And they that use this world, as not abusing it: for the fashion of this world passeth away.
But I would have you without carefulness. He that is unmarried careth for the things that belong to the Lord, how he may please the Lord:
that belong to the Lord
Gr. of the Lord, as.
But he that is married careth for the things that are of the world, how he may please his wife.
There is difference also between a wife and a virgin. The unmarried woman careth for the things of the Lord, that she may be holy both in body and in spirit: but she that is married careth for the things of the world, how she may please her husband.
And this I speak for your own profit; not that I may cast a snare upon you, but for that which is comely, and that ye may attend upon the Lord without distraction.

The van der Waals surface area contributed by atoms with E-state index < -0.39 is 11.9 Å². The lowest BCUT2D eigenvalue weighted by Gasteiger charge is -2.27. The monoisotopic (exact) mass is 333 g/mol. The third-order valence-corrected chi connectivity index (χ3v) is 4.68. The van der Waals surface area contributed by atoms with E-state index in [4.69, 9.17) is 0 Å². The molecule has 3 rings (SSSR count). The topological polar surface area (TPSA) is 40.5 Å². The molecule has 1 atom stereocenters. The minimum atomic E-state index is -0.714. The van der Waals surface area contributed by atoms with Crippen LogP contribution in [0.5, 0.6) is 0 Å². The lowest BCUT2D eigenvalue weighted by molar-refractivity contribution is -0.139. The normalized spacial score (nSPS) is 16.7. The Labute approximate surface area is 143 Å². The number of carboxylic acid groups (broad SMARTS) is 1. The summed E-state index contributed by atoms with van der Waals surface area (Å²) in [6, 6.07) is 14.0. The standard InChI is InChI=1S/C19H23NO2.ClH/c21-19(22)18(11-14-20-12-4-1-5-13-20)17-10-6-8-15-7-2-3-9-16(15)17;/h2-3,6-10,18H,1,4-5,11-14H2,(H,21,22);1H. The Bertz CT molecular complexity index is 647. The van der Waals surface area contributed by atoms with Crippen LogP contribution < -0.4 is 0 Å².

This is an allusion to the Retiarius among the Romans, who carried a small casting net, rete, which he endeavoured to throw over his adversary's head.
But if any man think that he behaveth himself uncomely toward his virgin, if she pass the flower of her age, and need so require, let him do what he will, he sinneth not: let them marry.
Some interpret this of a man's continuing in a state of celibacy, and render [parthenos (parqe—nov)] not a virgin, but virginity; but such a construction of the original appears without example. It appears most obvious to explain it of a parent, or guardian, who had the charge of a virgin; and Kypke has shown that is an elegant phrase for his virgin daughter.
So then he that giveth her in marriage doeth well; but he that giveth her not in marriage doeth better.
The wife is bound by the law as long as her husband liveth; but if her husband be dead, she is at liberty to be married to whom she will; only in the Lord.
But she is happier if she so abide, after my judgment: and I think also that I have the Spirit of God.
Rather, "I judge (or consider) also that I have the Spirit of God;" for [dokein] is frequently used to express not what is doubtful, but what is true and certain.